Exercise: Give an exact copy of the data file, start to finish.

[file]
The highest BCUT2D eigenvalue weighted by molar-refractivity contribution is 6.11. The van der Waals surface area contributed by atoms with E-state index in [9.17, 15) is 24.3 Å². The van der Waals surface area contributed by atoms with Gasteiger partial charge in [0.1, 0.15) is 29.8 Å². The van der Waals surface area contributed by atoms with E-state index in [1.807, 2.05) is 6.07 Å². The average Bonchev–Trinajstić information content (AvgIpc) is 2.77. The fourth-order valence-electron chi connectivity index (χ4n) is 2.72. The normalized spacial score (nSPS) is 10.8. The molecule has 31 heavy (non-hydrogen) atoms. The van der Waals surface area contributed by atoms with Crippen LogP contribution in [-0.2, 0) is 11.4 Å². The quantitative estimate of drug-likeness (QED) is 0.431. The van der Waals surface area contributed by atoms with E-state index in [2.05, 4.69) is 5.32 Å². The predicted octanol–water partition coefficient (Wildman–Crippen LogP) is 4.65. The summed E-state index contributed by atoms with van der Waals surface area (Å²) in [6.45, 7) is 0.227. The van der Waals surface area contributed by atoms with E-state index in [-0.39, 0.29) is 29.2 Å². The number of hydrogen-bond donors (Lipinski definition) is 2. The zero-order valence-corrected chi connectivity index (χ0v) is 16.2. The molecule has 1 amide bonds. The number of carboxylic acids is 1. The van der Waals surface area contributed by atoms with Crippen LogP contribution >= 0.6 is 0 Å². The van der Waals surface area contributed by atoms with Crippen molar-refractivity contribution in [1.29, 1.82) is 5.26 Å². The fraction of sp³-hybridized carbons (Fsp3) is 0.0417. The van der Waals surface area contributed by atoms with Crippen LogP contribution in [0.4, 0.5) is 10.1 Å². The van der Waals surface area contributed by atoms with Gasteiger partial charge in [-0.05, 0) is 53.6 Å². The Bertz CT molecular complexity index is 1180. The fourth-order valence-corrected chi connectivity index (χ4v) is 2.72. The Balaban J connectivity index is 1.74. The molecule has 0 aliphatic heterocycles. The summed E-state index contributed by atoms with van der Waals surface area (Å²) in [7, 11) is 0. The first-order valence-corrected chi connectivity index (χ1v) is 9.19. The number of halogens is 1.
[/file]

The highest BCUT2D eigenvalue weighted by molar-refractivity contribution is 6.11. The van der Waals surface area contributed by atoms with E-state index in [9.17, 15) is 24.3 Å². The van der Waals surface area contributed by atoms with Gasteiger partial charge in [0.1, 0.15) is 29.8 Å². The van der Waals surface area contributed by atoms with E-state index in [1.807, 2.05) is 6.07 Å². The average Bonchev–Trinajstić information content (AvgIpc) is 2.77. The fourth-order valence-electron chi connectivity index (χ4n) is 2.72. The normalized spacial score (nSPS) is 10.8. The molecule has 31 heavy (non-hydrogen) atoms. The van der Waals surface area contributed by atoms with Crippen LogP contribution in [-0.2, 0) is 11.4 Å². The quantitative estimate of drug-likeness (QED) is 0.431. The van der Waals surface area contributed by atoms with E-state index in [2.05, 4.69) is 5.32 Å². The predicted octanol–water partition coefficient (Wildman–Crippen LogP) is 4.65. The summed E-state index contributed by atoms with van der Waals surface area (Å²) in [6.45, 7) is 0.227. The van der Waals surface area contributed by atoms with E-state index in [-0.39, 0.29) is 29.2 Å². The number of hydrogen-bond donors (Lipinski definition) is 2. The zero-order valence-corrected chi connectivity index (χ0v) is 16.2. The molecule has 1 amide bonds. The number of carboxylic acids is 1. The van der Waals surface area contributed by atoms with Crippen LogP contribution >= 0.6 is 0 Å². The van der Waals surface area contributed by atoms with Crippen molar-refractivity contribution in [1.29, 1.82) is 5.26 Å². The fraction of sp³-hybridized carbons (Fsp3) is 0.0417. The van der Waals surface area contributed by atoms with Crippen LogP contribution in [0.4, 0.5) is 10.1 Å². The van der Waals surface area contributed by atoms with Gasteiger partial charge in [-0.05, 0) is 53.6 Å². The Bertz CT molecular complexity index is 1180. The fourth-order valence-corrected chi connectivity index (χ4v) is 2.72. The Balaban J connectivity index is 1.74. The molecule has 0 aliphatic heterocycles. The summed E-state index contributed by atoms with van der Waals surface area (Å²) in [7, 11) is 0. The first-order valence-corrected chi connectivity index (χ1v) is 9.19. The number of halogens is 1.